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Thread: Concert aria's

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    Mozart: Die betrogene Welt, K.474

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    Ruth Ann Swenson; "Misera, dove son"; KV 369; Wolfgang Amadeus Mozart
    Last edited by Rogerx; Mar-25-2021 at 05:36.

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    Renée Fleming - Ch'io mi scordi di te?...Non temer, amato bene

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    A questo seno deh vieni... Or che il cielo a me ti rende" K374

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    Mozart: A Berenice... Sol nascente, K.70

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    Natalie Dessay - Mozart: "Popoli di tessaglia, Io non chiedo" K316

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    Quote Originally Posted by Rogerx View Post



    Natalie Dessay - Mozart: "Popoli di tessaglia, Io non chiedo" K316
    A slight sense of déjà vu here: see post #16 of this thread.

    But that's perfectly understandable. How could anybody, posting one of these arias every day, possibly keep track of what had and hadn't been posted already? Mozart composed so many of them, and nowadays there are so many recorded performances of each one!

    I love Mozart's concert arias. Always have done. When I first discovered their existence, 50+ years ago, I couldn't believe that they were so neglected. Couldn't understand why everyone didn't record them. In those days only a small number were available, on difficult-to-obtain LPs, most of which had to be ordered from the ends of the earth. One of my wildest and most improbable hopes was that some day I might manage to collect at least one recording, no matter how inadequate, of every one of them. Little did I know what riches lay ahead in the CD era....
    Last edited by gvn; Mar-29-2021 at 08:52.

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    Quote Originally Posted by gvn View Post
    A slight sense of déjà vu here: see post #16 of this thread.

    But that's perfectly understandable. How could anybody, posting one of these arias every day, possibly keep track of what had and hadn't been posted already? Mozart composed so many of them, and nowadays there are so many recorded performances of each one!

    I love Mozart's concert arias. Always have done. When I first discovered their existence, 50+ years ago, I couldn't believe that they were so neglected. Couldn't understand why everyone didn't record them. In those days only a small number were available, on difficult-to-obtain LPs, most of which had to be ordered from the ends of the earth. One of my wildest and most improbable hopes was that some day I might manage to collect at least one recording, no matter how inadequate, of every one of them. Little did I know what riches lay ahead in the CD era....
    I love the Ch'io mi scordi di te?... Non temer, amato bene, K505 the most, Norman live with Brendel , almost untouchable.

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    Elly Ameling sings R. Strauss' 4 LAST SONGS (COMPLETE) in 1982 - Concertgebouw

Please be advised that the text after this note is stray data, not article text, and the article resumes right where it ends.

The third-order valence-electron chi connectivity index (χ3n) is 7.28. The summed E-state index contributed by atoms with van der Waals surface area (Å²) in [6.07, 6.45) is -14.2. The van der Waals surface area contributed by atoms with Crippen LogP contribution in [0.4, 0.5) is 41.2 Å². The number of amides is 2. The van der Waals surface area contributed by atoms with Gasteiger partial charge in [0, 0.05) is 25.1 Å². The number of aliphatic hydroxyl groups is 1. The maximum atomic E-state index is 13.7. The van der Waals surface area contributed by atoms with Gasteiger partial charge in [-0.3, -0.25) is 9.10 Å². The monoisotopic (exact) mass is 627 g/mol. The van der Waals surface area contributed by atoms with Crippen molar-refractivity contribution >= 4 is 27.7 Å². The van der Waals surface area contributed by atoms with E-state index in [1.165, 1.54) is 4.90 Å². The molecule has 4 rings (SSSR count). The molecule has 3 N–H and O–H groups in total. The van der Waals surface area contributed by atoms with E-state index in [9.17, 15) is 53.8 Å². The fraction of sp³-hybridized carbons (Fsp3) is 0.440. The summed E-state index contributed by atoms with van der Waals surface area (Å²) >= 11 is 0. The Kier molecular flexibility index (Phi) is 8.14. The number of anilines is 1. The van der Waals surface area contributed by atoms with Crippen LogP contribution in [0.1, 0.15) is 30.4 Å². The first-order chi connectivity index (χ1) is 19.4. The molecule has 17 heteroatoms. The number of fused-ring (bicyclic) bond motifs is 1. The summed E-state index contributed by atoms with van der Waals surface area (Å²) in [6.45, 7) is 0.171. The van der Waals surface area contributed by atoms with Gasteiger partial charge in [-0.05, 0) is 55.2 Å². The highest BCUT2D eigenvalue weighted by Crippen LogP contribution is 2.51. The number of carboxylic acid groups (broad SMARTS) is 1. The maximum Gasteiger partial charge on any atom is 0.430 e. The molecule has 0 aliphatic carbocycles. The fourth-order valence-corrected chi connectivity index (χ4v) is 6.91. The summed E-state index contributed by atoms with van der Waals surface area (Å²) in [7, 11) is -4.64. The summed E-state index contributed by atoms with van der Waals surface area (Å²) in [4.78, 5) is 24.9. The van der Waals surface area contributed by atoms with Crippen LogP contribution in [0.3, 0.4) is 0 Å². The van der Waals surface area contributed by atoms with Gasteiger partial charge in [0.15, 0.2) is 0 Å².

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    Ah se in ciel, benigne stelle, K. 538

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    Recitative and aria `Misero me! - Misero pargoletto` for soprano and orches... - Mozart

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    Quote Originally Posted by Rogerx View Post



    Recitative and aria `Misero me! - Misero pargoletto` for soprano and orches... - Mozart
    This seems to be the performance by Miranda van Kralingen and the European Sinfonietta conducted by Ed Spanjaard, available in a rather mixed Brilliant Classics box of Mozart concert arias.

    Funnily enough, prompted by the numerous remarkable recordings in this thread, I took it down from the shelves and revisited it only a few days ago, precisely because I recalled it as one of the best performances in that box. The singer seems to me to have the character just about perfect.

    The unfortunate protagonist (male), staggering from one catastrophe to another, has just been informed that he's married his own sister. In the first stanza of the aria (starting at 6:10), his thoughts turn to their baby:

    Misero pargoletto,
    il tuo destin non sai.
    Ah, non gli dite mai
    qual era il genitor.

    Ill-fated child! thou canst not feel
    thy future grief and shame:
    may never tongue thy birth reveal,
    or tell thy father’s name!

    Then in the second stanza (9:40), the vista broadens:

    Come in un punto, oh Dio,
    tutto cambiò d’aspetto!
    Voi foste il mio diletto,
    voi siete il mio terror.

    Ye gods, what sudden change I find!
    How soon my peace is fled.
    What late with rapture fill’d my mind,
    is now my greatest dread!

    After which, around 11:00 the singer transitions back to the first stanza, but in a tone colored with the broader thoughts that have now entered the protagonist's mind. A very fine piece of vocal acting.

    (The English translations are by John Hoole, in a clever little 18th century bilingual collection of Metastasio librettos.)
    Last edited by gvn; Apr-01-2021 at 07:29.

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    Mozart: Fra cento affanni, K.88 · Edita Gruberova · Mozarteum-Orchester Salzburg · Leopold Hager

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    W. A. Mozart - KV 21 (19c) - Aria for tenor: Va dal furor portata in C major


    Christoph Prégardien, tenor. L'Orfeo orchestra conducted by Michi Gaigg.

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    Mozart: "Se tutti i mali mei", K.83 - 1st (ornamented) version · Julie Kaufmann · Münchner Rundfunkorchester · Jörg-Peter Weigle

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